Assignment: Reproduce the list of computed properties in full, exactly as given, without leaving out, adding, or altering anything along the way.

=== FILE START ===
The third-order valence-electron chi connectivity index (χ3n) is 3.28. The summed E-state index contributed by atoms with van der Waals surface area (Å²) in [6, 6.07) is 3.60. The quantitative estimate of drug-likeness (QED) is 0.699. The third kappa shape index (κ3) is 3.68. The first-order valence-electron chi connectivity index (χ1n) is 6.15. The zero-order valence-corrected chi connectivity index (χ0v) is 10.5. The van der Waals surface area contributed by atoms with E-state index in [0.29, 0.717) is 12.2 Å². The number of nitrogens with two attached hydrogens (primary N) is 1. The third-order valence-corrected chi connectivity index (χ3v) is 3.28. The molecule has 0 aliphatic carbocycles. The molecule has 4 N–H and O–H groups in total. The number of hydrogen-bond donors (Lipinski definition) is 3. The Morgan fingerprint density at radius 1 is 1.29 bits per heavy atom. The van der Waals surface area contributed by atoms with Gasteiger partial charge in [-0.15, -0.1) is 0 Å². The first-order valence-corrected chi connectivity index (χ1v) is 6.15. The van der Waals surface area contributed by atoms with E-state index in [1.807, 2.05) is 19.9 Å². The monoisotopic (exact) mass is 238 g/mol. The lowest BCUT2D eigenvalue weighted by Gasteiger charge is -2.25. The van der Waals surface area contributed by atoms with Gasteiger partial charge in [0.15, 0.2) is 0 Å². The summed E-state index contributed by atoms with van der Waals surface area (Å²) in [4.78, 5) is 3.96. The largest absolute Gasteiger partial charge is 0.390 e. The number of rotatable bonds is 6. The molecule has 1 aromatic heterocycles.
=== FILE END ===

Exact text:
The third-order valence-electron chi connectivity index (χ3n) is 3.28. The summed E-state index contributed by atoms with van der Waals surface area (Å²) in [6, 6.07) is 3.60. The quantitative estimate of drug-likeness (QED) is 0.699. The third kappa shape index (κ3) is 3.68. The first-order valence-electron chi connectivity index (χ1n) is 6.15. The zero-order valence-corrected chi connectivity index (χ0v) is 10.5. The van der Waals surface area contributed by atoms with E-state index in [0.29, 0.717) is 12.2 Å². The number of nitrogens with two attached hydrogens (primary N) is 1. The third-order valence-corrected chi connectivity index (χ3v) is 3.28. The molecule has 0 aliphatic carbocycles. The molecule has 4 N–H and O–H groups in total. The number of hydrogen-bond donors (Lipinski definition) is 3. The Morgan fingerprint density at radius 1 is 1.29 bits per heavy atom. The van der Waals surface area contributed by atoms with Gasteiger partial charge in [-0.15, -0.1) is 0 Å². The first-order valence-corrected chi connectivity index (χ1v) is 6.15. The van der Waals surface area contributed by atoms with E-state index in [1.807, 2.05) is 19.9 Å². The monoisotopic (exact) mass is 238 g/mol. The lowest BCUT2D eigenvalue weighted by Gasteiger charge is -2.25. The van der Waals surface area contributed by atoms with Gasteiger partial charge in [0.15, 0.2) is 0 Å². The summed E-state index contributed by atoms with van der Waals surface area (Å²) in [4.78, 5) is 3.96. The largest absolute Gasteiger partial charge is 0.390 e. The number of rotatable bonds is 6. The molecule has 1 aromatic heterocycles.